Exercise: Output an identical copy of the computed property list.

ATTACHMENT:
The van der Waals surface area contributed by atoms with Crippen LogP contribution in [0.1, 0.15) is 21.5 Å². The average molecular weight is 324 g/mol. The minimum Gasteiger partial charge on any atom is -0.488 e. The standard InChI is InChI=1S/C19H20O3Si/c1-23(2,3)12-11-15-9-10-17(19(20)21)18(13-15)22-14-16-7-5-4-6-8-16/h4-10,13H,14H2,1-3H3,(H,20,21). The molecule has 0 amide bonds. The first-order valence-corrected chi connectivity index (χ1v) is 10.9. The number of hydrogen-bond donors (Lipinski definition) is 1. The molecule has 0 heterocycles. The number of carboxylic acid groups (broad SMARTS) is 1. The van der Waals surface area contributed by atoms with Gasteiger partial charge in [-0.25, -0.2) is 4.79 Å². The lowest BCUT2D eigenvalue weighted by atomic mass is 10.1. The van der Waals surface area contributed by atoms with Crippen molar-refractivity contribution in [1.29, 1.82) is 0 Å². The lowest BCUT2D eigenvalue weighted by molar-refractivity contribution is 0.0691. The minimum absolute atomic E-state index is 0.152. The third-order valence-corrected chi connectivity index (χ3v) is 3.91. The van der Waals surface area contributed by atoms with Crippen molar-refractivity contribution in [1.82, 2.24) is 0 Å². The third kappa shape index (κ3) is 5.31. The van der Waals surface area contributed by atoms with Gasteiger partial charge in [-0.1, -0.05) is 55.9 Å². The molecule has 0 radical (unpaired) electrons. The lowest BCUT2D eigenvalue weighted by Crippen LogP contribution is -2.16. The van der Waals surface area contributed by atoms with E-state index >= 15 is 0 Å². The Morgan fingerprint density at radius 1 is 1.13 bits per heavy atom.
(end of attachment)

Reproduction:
The van der Waals surface area contributed by atoms with Crippen LogP contribution in [0.1, 0.15) is 21.5 Å². The average molecular weight is 324 g/mol. The minimum Gasteiger partial charge on any atom is -0.488 e. The standard InChI is InChI=1S/C19H20O3Si/c1-23(2,3)12-11-15-9-10-17(19(20)21)18(13-15)22-14-16-7-5-4-6-8-16/h4-10,13H,14H2,1-3H3,(H,20,21). The molecule has 0 amide bonds. The first-order valence-corrected chi connectivity index (χ1v) is 10.9. The number of hydrogen-bond donors (Lipinski definition) is 1. The molecule has 0 heterocycles. The number of carboxylic acid groups (broad SMARTS) is 1. The van der Waals surface area contributed by atoms with Gasteiger partial charge in [-0.25, -0.2) is 4.79 Å². The lowest BCUT2D eigenvalue weighted by atomic mass is 10.1. The van der Waals surface area contributed by atoms with Crippen molar-refractivity contribution in [1.29, 1.82) is 0 Å². The lowest BCUT2D eigenvalue weighted by molar-refractivity contribution is 0.0691. The minimum absolute atomic E-state index is 0.152. The third-order valence-corrected chi connectivity index (χ3v) is 3.91. The van der Waals surface area contributed by atoms with Crippen molar-refractivity contribution in [1.82, 2.24) is 0 Å². The third kappa shape index (κ3) is 5.31. The van der Waals surface area contributed by atoms with Gasteiger partial charge in [-0.1, -0.05) is 55.9 Å². The molecule has 0 radical (unpaired) electrons. The lowest BCUT2D eigenvalue weighted by Crippen LogP contribution is -2.16. The van der Waals surface area contributed by atoms with E-state index >= 15 is 0 Å². The Morgan fingerprint density at radius 1 is 1.13 bits per heavy atom.